October 18, 2014
I am working on revising an established face to face course, our introductory course for the Early Childhood Education Degree. After reviewing Bloom’s Revised Taxonomy I was able to more critically understand the differences between factual, conceptual, procedural and metacognition knowledge. Figure 1 The Cognitive Process Dimension better clarifies how each type of knowledge is represented in the action dimension of cognition. I applied this information in terms of defining how the cognitive process aligned with the learning objectives for the course. I was taught that for a 100 level course we strive to help students remember and understand with application. While, 300-400 level courses are interested in analyze, evaluate and create. That was how I was taught but not what I believed. I just could not see how using brute force to remember and understand a concept was a good idea since we know that is not the best way for children to learn. We are preparing teachers, why would we want them to learn a teaching strategy they should not apply to their teaching in the classroom? I didn’t. For more than a few years, I have used a mix of processes for teaching knowledge.
Rose’s version of Bloom’s Taxonomy- Learning in Action provides very specific strategies for each area. The strategies listed have several of Gardner’s multiple intelligence styles of learning embedded. This appealed to me because the concept of multiple intelligences are a focus within the introductory course I am developing for this assignment. This idea reminds me that perhaps, I should add another layer to my concept map. It may help me to more easily see the learning styles that are minimal or lacking. I have been paying more attention to a schema that will help me to organize all this information so that I am included as diverse range of activities and assignment as possible. However, I also want to ensure each activities and assignment is meaningful and in line with backwards design principles.
McTighe’s white paper was not new to me but it was written in such a way that makes it easy to understand and apply the concepts. I feel like I need some practice. As the article suggest, this type of design is not usual to many and takes a bit of getting used to when developing courses. McTighe references Covey’s principle of starting with the end in mind. A principle I am well familiar and practiced. As a former administrator of several early childhood programs, I held tightly to this principle with good results. Intuitively I used this principle of backward design, however, not with the full scope of the entire course learning objectives. As well, I have not measured my effectiveness against well designed learning objectives. As a degree program, the faculty are doing so as we move through this course, so this information is timely and interesting to the group.
McTighe encourages the use of essential questions to determine useful objectives. This idea was not new to me but I have become convinced the practice is essential to get at what is most important. He states that we cannot possibly help students learn and apply all that they could know about the course subject. I appreciate that perspective. I come to terms with this problem each planning session prior to each semester when deciding what is the most important information students should know now considering cultural, research and pedagogical changes since the last time of teaching the course. The work it takes to get at the most essential questions will take time initially, but can leave us with the certainty that for at least this semester we are offering the best for our students.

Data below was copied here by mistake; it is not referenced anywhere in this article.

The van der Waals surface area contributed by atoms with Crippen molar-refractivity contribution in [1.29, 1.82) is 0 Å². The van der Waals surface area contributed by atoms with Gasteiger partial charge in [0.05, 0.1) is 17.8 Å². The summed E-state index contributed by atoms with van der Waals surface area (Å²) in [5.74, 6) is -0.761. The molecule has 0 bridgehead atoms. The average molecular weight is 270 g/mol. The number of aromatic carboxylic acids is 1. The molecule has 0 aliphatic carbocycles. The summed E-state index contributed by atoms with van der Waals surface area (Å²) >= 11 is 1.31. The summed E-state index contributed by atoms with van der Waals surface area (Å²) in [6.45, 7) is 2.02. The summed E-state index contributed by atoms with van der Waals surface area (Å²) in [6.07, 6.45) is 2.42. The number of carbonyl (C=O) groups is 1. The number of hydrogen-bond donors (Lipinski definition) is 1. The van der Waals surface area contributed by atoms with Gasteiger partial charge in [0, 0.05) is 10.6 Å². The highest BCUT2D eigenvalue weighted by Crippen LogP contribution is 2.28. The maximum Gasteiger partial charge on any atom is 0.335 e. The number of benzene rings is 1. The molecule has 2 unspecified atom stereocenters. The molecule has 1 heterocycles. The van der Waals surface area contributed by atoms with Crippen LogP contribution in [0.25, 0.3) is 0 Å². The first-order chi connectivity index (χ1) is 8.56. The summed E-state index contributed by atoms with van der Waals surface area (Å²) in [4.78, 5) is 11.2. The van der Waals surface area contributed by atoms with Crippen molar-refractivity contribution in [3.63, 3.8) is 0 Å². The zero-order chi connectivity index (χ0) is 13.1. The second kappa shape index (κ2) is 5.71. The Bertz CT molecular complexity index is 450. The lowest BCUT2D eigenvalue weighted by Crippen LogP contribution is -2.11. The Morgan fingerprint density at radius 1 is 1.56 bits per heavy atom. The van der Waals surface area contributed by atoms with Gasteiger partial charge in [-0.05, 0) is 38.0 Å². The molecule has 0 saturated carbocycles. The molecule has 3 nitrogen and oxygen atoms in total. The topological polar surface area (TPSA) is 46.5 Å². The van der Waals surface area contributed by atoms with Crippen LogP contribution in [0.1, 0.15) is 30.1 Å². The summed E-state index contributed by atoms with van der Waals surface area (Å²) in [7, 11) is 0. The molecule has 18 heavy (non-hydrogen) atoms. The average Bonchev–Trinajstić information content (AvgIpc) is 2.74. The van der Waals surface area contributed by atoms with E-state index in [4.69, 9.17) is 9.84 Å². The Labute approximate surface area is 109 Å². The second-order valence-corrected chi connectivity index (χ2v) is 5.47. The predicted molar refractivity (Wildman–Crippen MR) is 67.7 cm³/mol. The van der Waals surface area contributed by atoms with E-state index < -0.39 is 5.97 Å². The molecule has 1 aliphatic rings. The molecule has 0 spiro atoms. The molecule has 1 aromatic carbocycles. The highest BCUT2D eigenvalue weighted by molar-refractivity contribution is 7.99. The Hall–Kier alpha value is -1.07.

My essential questions are somewhat determined for me because our degree program follows the National Association for the Education (NAEYC) Standards for Early Childhood Education degree programs. So, what our association has determined as the most important areas to focus in teacher preparation. It will be interesting to align these standards with my sense of what students should know and be able to do in terms of backward design. For me, it is not clear if the standards are the end in mind and then the course is developed or rather, do we have the end in mind and determine which standard fits? There is much to consider and sort through. I have a feeling that I will need a few more semesters to allow all this information to sink in and feel that I understand and can apply effectively.
I used Mindmeister to make my concept map. I began with the course title and current NAEYC standard. I then used two of the indicators under this standard. I created a third based on the “end in mind.’ I included for each the supportive skills assigned to this standard, again an NAEYC mandate. I then included how Bloom’s Revised Taxonomy and Significant Learning Experiences align with the indicator (also the learning objective.) I then added a placeholder for teaching and learning activities and feedback and assessment. Which I separated since for our program, are used very differently. We spend a lot of time ensuring our feedback is intentional and meaningful toward student understanding and learning.
Bloom’s Taxonomy-Learning In Action. (n.d.). Retrieved from Wikipedia: https://upload.wikimedia.org/wikipedia/commons/2/24/Blooms_rose.svg
Fink, L. D. (2013). Creating Significant Learning Experiences An Integrated Approach to Designing College Courses. San Francisco: Jossey-Bass.
Krathwohl, D. (2002). A Revision of Bloom’s Taxonomy: An Overview. Theory into Practice, 212.
McTighe, J. (n.d.). Understanding by Design. Retrieved from https://www.mheonline.com/secondaryscience/pdf/ubd.pdf